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Sharon F. Patton, director of the Smithsonian’s National Museum of African Art since 2003, announced her resignation today, effective in December.
“I have accomplished much of what I set out to do at the museum and now, with a new Secretary and new leadership, it seems to be the right time to leave,” said Patton. “I will pursue other career opportunities, but I plan to stay active in the field of African art, which has been my lifetime interest and passion.”
Patton, 64, oversees the museum’s holdings of more than 9,000 African art objects. Under her leadership, the museum acquired the notable Walt Disney-Tishman African Art Collection of more than 500 objects representing nearly every area of the continent of Africa. The collection was donated in 2005 and its inaugural exhibition opened in 2007.
Patton established new programs, such as “Treasures”—exhibitions featuring exemplary pieces loaned by African Art collectors—and those designed for young audiences, including “Playful Performers,” “BIG/small” and the upcoming “Thinking with Animals.” She also encouraged the acquisition and exhibition of contemporary African Art, including “El Anatsui: Gawu,” the exhibition on major international artist El Anatsui who turns discarded metal into remarkable works of art. The museum’s first traveling exhibition, “Inscribing Meaning: Writing and Graphic Systems in African Art,” opened at the museum in May 2007 and traveled to the Fowler Museum at the University of California, Los Angeles. Patton also established a visiting artist program to encourage participation between artists and students.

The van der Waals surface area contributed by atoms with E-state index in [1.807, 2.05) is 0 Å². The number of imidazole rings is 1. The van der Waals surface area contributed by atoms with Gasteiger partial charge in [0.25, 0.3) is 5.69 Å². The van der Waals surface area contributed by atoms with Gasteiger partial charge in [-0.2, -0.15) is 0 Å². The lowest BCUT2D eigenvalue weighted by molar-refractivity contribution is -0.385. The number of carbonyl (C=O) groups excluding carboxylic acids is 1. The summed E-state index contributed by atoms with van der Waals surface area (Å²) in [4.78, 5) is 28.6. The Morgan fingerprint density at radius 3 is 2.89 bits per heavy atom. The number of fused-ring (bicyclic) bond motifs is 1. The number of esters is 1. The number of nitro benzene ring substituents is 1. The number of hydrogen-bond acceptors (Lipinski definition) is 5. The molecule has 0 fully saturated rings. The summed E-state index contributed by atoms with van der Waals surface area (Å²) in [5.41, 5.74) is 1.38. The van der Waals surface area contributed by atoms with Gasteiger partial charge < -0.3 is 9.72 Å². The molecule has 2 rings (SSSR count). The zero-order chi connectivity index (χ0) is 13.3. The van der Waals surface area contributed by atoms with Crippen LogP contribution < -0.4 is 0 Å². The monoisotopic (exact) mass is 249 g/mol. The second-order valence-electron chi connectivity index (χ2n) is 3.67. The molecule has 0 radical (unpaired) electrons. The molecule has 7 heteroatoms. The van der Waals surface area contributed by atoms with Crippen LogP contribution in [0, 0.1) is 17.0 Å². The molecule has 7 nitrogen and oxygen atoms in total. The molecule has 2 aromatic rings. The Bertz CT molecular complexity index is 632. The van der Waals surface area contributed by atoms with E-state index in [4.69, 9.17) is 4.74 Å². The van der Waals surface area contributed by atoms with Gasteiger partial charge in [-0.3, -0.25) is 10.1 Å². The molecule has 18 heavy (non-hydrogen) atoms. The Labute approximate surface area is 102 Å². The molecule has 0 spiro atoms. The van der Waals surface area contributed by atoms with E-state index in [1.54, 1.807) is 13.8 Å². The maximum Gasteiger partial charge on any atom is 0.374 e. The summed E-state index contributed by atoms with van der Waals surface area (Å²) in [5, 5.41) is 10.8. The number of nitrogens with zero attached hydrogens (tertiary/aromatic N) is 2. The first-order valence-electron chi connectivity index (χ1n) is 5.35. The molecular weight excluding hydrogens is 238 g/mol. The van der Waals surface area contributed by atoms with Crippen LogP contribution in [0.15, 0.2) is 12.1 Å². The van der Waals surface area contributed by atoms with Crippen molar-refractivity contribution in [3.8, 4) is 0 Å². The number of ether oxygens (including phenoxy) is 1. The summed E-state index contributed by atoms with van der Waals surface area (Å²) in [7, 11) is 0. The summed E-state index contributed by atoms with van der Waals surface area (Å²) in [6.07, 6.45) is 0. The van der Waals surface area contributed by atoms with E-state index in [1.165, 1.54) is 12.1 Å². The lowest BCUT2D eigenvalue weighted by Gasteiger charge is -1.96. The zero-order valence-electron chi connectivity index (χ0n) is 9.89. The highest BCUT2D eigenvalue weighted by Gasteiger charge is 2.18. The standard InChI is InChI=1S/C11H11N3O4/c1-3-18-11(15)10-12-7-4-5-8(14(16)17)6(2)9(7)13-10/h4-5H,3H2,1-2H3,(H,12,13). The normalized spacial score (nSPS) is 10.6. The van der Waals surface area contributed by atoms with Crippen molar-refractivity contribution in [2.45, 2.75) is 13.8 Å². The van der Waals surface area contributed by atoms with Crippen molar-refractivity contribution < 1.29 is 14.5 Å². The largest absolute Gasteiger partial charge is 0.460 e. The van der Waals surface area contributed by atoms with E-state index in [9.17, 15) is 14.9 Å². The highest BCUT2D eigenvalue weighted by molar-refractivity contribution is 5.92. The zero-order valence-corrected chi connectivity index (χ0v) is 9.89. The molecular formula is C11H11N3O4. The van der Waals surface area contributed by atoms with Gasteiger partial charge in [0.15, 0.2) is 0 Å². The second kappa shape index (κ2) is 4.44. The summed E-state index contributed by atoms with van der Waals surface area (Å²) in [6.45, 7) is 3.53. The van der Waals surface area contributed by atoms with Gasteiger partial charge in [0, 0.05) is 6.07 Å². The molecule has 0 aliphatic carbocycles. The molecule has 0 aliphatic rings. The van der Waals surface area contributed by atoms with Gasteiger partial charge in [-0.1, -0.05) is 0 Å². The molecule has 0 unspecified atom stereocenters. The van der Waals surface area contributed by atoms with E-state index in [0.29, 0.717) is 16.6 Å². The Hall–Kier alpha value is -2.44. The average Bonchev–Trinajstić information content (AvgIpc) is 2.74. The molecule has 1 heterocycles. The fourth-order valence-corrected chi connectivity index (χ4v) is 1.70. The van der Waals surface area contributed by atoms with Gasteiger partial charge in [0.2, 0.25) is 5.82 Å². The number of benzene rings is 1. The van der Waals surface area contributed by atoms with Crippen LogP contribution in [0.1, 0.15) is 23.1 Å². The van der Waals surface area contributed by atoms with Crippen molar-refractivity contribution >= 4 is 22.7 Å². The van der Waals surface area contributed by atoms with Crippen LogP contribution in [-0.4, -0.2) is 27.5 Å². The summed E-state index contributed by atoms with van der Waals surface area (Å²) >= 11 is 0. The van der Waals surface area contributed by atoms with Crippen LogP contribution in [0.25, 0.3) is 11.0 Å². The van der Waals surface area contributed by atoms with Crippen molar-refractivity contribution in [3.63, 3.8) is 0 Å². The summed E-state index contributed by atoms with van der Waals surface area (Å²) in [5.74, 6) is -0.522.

“In her five years at the Smithsonian’s National Museum of African Art, Sharon brought both scholarship and a special graciousness to her work and she has pointed the way toward the museum’s future,” said Richard Kurin, Acting Under Secretary for History, Art and Culture.
Prior to joining the Smithsonian, Patton served as the John G. W. Cowles Director of Oberlin College’s Allen Memorial Art Museum in Ohio. She also began her tenure at Oberlin as professor of art in October 1998. Before joining the faculty at Oberlin, she was associate professor of art history at the University of Michigan, Ann Arbor (1991-1998) and director of its Center for Afroamerican and African Studies (1996-1998). She served as chief curator at the Studio Museum in Harlem from 1988 to 1991.
Patton is the author of two books—“Memory and Metaphor, the Art of Romare Bearden” (Oxford University Press, 1991) and “African-American Art” (Oxford University Press, 1998).
A native of Chicago, Patton received her doctorate degree in art history from Northwestern University in 1980. She earned her master’s degree at the University of Illinois, Urbana (1969) and a bachelor’s degree from Roosevelt University in Chicago (1966).
A search committee will be appointed in the coming weeks to begin a national search for a new director.
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